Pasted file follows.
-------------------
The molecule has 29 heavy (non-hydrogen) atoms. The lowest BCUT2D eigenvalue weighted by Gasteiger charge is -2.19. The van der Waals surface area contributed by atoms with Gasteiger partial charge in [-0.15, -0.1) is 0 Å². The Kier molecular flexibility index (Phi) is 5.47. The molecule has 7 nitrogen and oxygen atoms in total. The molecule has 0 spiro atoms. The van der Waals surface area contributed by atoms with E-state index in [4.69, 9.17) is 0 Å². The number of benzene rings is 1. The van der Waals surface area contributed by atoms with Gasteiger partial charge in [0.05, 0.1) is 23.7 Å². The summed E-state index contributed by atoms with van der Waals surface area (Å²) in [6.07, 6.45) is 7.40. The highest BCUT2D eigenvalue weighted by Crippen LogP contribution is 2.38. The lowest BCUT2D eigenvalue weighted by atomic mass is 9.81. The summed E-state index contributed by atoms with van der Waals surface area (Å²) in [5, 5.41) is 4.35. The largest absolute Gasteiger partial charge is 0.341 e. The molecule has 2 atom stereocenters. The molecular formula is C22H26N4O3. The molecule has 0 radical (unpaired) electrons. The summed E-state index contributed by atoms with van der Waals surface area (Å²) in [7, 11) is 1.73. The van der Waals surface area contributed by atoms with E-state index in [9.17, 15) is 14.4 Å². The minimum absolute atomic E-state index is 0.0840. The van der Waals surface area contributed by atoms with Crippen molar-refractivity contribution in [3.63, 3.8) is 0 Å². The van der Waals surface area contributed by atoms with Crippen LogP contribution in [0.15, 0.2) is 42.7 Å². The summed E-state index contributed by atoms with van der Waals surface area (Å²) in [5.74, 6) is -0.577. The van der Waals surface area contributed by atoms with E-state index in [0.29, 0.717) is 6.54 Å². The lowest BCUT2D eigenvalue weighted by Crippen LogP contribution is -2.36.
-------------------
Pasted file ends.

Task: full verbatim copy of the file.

The molecule has 29 heavy (non-hydrogen) atoms. The lowest BCUT2D eigenvalue weighted by Gasteiger charge is -2.19. The van der Waals surface area contributed by atoms with Gasteiger partial charge in [-0.15, -0.1) is 0 Å². The Kier molecular flexibility index (Phi) is 5.47. The molecule has 7 nitrogen and oxygen atoms in total. The molecule has 0 spiro atoms. The van der Waals surface area contributed by atoms with E-state index in [4.69, 9.17) is 0 Å². The number of benzene rings is 1. The van der Waals surface area contributed by atoms with Gasteiger partial charge in [0.05, 0.1) is 23.7 Å². The summed E-state index contributed by atoms with van der Waals surface area (Å²) in [6.07, 6.45) is 7.40. The highest BCUT2D eigenvalue weighted by Crippen LogP contribution is 2.38. The lowest BCUT2D eigenvalue weighted by atomic mass is 9.81. The summed E-state index contributed by atoms with van der Waals surface area (Å²) in [5, 5.41) is 4.35. The largest absolute Gasteiger partial charge is 0.341 e. The molecule has 2 atom stereocenters. The molecular formula is C22H26N4O3. The molecule has 0 radical (unpaired) electrons. The summed E-state index contributed by atoms with van der Waals surface area (Å²) in [7, 11) is 1.73. The van der Waals surface area contributed by atoms with E-state index in [9.17, 15) is 14.4 Å². The minimum absolute atomic E-state index is 0.0840. The van der Waals surface area contributed by atoms with Crippen molar-refractivity contribution in [3.63, 3.8) is 0 Å². The van der Waals surface area contributed by atoms with Crippen LogP contribution in [0.15, 0.2) is 42.7 Å². The summed E-state index contributed by atoms with van der Waals surface area (Å²) in [5.74, 6) is -0.577. The van der Waals surface area contributed by atoms with E-state index in [0.29, 0.717) is 6.54 Å². The lowest BCUT2D eigenvalue weighted by Crippen LogP contribution is -2.36.